Continuing along the lines of Aristotle’s exploration of the relationship between the potential and actual, the efficient cause represents the means by which the object is created. In the context of Khan Shiekhun, the issue (i.e., object) isn’t the physical weapon itself, but rather its manifestation on the ground in terms of cause and effect. Nothing symbolized this more than the disturbing images that emerged in the aftermath of the alleged chemical attack of civilian victims, many of them women and children. (It was these images that spurred President Trump into ordering the cruise missile attack on Shayrat air base.) These images were produced by the White Helmet organization as a byproduct of the emergency response that transpired in and around Khan Sheikhun on April 4.  It is this response, therefore, than can be said to constitute the efficient cause in any examination of potential to actuality regarding the allegations of the use of chemical weapons by the Syrian government there.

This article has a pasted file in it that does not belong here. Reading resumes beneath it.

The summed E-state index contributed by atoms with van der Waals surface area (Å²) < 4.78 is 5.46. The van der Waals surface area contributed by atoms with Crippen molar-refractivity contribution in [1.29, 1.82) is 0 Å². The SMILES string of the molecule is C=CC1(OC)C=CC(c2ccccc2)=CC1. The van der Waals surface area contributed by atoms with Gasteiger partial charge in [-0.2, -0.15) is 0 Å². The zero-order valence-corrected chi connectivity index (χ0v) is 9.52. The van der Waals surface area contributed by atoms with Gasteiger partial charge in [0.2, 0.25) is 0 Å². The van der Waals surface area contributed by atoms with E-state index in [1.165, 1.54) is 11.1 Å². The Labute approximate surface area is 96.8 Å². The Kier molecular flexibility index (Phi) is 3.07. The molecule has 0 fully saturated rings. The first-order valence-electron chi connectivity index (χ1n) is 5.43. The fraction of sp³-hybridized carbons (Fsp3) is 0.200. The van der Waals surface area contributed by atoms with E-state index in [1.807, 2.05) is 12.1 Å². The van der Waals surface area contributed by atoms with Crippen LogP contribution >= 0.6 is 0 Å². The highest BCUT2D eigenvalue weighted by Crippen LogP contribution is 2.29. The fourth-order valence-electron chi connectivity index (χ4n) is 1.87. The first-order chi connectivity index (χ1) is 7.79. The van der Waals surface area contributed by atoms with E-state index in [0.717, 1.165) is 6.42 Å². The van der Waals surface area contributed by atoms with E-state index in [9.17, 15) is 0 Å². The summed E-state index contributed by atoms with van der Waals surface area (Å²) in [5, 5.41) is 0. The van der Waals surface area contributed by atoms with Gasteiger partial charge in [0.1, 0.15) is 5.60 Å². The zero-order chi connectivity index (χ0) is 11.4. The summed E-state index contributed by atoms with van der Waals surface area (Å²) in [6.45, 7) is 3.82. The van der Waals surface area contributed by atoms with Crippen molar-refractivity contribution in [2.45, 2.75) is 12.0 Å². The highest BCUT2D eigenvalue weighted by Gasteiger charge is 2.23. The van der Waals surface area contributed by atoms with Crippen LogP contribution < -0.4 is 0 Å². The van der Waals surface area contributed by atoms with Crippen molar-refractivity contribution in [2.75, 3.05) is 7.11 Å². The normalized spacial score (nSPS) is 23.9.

The White Helmets came into existence in the aftermath of the unrest that erupted in Syria after the Arab Spring in 2012. They say they are neutral, but they have used their now-global platform as a humanitarian rescue unit to promote anti-regime themes and to encourage outside intervention to remove the regime of Bashar al-Assad. By White Helmet’s own admission, it is well-resourced, trained and funded by western NGOs and governments, including USAID (U.S. Agency for International Development), which funded the group $23 million as of 2016.